Canada and Antigua / Barbuda has had a relationship of mutual respect that goes all the way back to 1926 around the time of post slavery when governors from the Britain still ruled over the Island. When other governors severely mistreated the island people especially workers, one man decided that he wanted to make a difference not just for the sake of ego but to help improve the lives of Antiguans overall. Governor Fiennes was living in Canada at the time of his appointment and soon the Islanders will find their lives of not only their families but the entire Island begin to change drastically.
Governor Fiennes took a special interest in the conditions of the people left in an appalling condition after slavery. His greatest achievements were improving the water supply and medical care for Islanders.In addition to digging wells for clean water he built roads for better travel. He began program for planting trees especially (willow trees) as a source of medicine food and shelter. He built the islands first institute for the elderly known today as Fiennes Institute. To further improve the lifestyles of Island he started a tourism campaign to get Canadians to travel to Antigua and hence St Johns became the capitol for bringing tourism into the Island.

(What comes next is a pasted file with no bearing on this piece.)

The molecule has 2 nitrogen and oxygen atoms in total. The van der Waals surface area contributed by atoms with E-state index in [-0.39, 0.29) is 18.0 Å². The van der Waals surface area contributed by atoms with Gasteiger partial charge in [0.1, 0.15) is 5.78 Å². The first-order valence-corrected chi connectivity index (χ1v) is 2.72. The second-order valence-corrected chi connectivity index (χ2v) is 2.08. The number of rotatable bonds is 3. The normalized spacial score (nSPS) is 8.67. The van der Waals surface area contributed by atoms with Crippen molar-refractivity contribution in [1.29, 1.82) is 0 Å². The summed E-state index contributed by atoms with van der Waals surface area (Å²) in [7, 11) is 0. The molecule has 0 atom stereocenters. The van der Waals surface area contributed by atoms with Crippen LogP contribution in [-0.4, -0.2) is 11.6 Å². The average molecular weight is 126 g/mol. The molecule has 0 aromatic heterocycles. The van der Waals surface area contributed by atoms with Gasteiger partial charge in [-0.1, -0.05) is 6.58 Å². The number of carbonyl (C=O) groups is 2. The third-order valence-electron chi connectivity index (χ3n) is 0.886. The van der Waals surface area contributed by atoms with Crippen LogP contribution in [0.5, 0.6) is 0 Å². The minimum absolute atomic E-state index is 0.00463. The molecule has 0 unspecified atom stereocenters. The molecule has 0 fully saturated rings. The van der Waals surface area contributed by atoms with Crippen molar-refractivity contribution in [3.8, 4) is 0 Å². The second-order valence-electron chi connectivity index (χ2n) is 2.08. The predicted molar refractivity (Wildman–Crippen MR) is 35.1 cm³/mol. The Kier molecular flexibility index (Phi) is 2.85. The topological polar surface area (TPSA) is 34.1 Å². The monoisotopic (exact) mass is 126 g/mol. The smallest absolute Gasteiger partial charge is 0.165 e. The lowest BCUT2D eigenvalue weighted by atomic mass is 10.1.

Today Canada and Antiguan still enjoy trade relationship between one another.
Canada’s trade relationship with Antigua and Barbuda, bilateral merchandise trade totalled $9.9 million in 2017.
There are several agreements between the two countries, including a Social Security Agreement (1994) and an Agreement regarding the sharing of Forfeited Assets and Equivalent Funds (1999). Approximately 10,000 Canadian tourists visit Antigua and Barbuda annually. Today you will find a great number of Canadians who call Antigua their home.
Foot note information on Governor Fienne was sourced from The Book to Shoot Hard labour